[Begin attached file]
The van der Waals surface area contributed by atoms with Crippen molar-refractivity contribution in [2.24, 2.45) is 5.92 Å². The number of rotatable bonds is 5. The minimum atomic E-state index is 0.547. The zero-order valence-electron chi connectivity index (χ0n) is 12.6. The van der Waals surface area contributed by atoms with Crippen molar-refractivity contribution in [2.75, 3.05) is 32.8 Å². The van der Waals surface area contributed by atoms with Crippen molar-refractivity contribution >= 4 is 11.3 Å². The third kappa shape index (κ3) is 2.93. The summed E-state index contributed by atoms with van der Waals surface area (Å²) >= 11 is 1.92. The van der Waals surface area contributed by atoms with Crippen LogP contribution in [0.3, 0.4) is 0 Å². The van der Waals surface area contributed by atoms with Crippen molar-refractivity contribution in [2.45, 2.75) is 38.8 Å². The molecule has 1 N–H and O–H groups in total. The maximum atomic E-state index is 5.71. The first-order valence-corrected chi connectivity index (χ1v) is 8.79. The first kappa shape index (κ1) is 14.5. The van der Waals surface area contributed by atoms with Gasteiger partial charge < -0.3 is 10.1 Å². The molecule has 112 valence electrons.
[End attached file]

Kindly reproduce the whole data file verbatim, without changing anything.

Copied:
The van der Waals surface area contributed by atoms with Crippen molar-refractivity contribution in [2.24, 2.45) is 5.92 Å². The number of rotatable bonds is 5. The minimum atomic E-state index is 0.547. The zero-order valence-electron chi connectivity index (χ0n) is 12.6. The van der Waals surface area contributed by atoms with Crippen molar-refractivity contribution in [2.75, 3.05) is 32.8 Å². The van der Waals surface area contributed by atoms with Crippen molar-refractivity contribution >= 4 is 11.3 Å². The third kappa shape index (κ3) is 2.93. The summed E-state index contributed by atoms with van der Waals surface area (Å²) >= 11 is 1.92. The van der Waals surface area contributed by atoms with Crippen LogP contribution in [0.3, 0.4) is 0 Å². The van der Waals surface area contributed by atoms with Crippen molar-refractivity contribution in [2.45, 2.75) is 38.8 Å². The molecule has 1 N–H and O–H groups in total. The maximum atomic E-state index is 5.71. The first-order valence-corrected chi connectivity index (χ1v) is 8.79. The first kappa shape index (κ1) is 14.5. The van der Waals surface area contributed by atoms with Gasteiger partial charge < -0.3 is 10.1 Å². The molecule has 112 valence electrons.